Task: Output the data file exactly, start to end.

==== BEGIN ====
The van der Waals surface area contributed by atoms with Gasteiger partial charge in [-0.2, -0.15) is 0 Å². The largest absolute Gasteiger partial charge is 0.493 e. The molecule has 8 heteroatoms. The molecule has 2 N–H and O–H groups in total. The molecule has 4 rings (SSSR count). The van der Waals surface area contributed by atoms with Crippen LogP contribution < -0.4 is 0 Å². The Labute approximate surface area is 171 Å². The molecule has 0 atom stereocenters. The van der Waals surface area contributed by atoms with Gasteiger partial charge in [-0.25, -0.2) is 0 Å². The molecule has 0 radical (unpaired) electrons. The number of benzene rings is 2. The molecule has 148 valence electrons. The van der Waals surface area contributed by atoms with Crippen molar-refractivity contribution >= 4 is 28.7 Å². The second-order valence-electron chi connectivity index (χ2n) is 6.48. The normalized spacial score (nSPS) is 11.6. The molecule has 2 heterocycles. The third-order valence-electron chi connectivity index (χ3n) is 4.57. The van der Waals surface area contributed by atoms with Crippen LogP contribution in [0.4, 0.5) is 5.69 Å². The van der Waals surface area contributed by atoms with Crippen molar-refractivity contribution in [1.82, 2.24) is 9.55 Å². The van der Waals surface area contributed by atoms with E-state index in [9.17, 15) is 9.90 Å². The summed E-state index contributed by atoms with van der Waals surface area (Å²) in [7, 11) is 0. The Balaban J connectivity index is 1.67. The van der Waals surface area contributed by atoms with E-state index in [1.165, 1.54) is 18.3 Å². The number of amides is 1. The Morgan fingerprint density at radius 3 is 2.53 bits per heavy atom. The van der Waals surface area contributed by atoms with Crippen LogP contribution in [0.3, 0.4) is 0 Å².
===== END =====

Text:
The van der Waals surface area contributed by atoms with Gasteiger partial charge in [-0.2, -0.15) is 0 Å². The largest absolute Gasteiger partial charge is 0.493 e. The molecule has 8 heteroatoms. The molecule has 2 N–H and O–H groups in total. The molecule has 4 rings (SSSR count). The van der Waals surface area contributed by atoms with Crippen LogP contribution < -0.4 is 0 Å². The Labute approximate surface area is 171 Å². The molecule has 0 atom stereocenters. The van der Waals surface area contributed by atoms with Gasteiger partial charge in [-0.25, -0.2) is 0 Å². The molecule has 0 radical (unpaired) electrons. The number of benzene rings is 2. The molecule has 148 valence electrons. The van der Waals surface area contributed by atoms with Crippen molar-refractivity contribution >= 4 is 28.7 Å². The second-order valence-electron chi connectivity index (χ2n) is 6.48. The normalized spacial score (nSPS) is 11.6. The molecule has 2 heterocycles. The third-order valence-electron chi connectivity index (χ3n) is 4.57. The van der Waals surface area contributed by atoms with Crippen LogP contribution in [0.4, 0.5) is 5.69 Å². The van der Waals surface area contributed by atoms with Crippen molar-refractivity contribution in [1.82, 2.24) is 9.55 Å². The van der Waals surface area contributed by atoms with E-state index in [9.17, 15) is 9.90 Å². The summed E-state index contributed by atoms with van der Waals surface area (Å²) in [7, 11) is 0. The Balaban J connectivity index is 1.67. The van der Waals surface area contributed by atoms with E-state index in [1.165, 1.54) is 18.3 Å². The number of amides is 1. The Morgan fingerprint density at radius 3 is 2.53 bits per heavy atom. The van der Waals surface area contributed by atoms with Crippen LogP contribution in [0.3, 0.4) is 0 Å².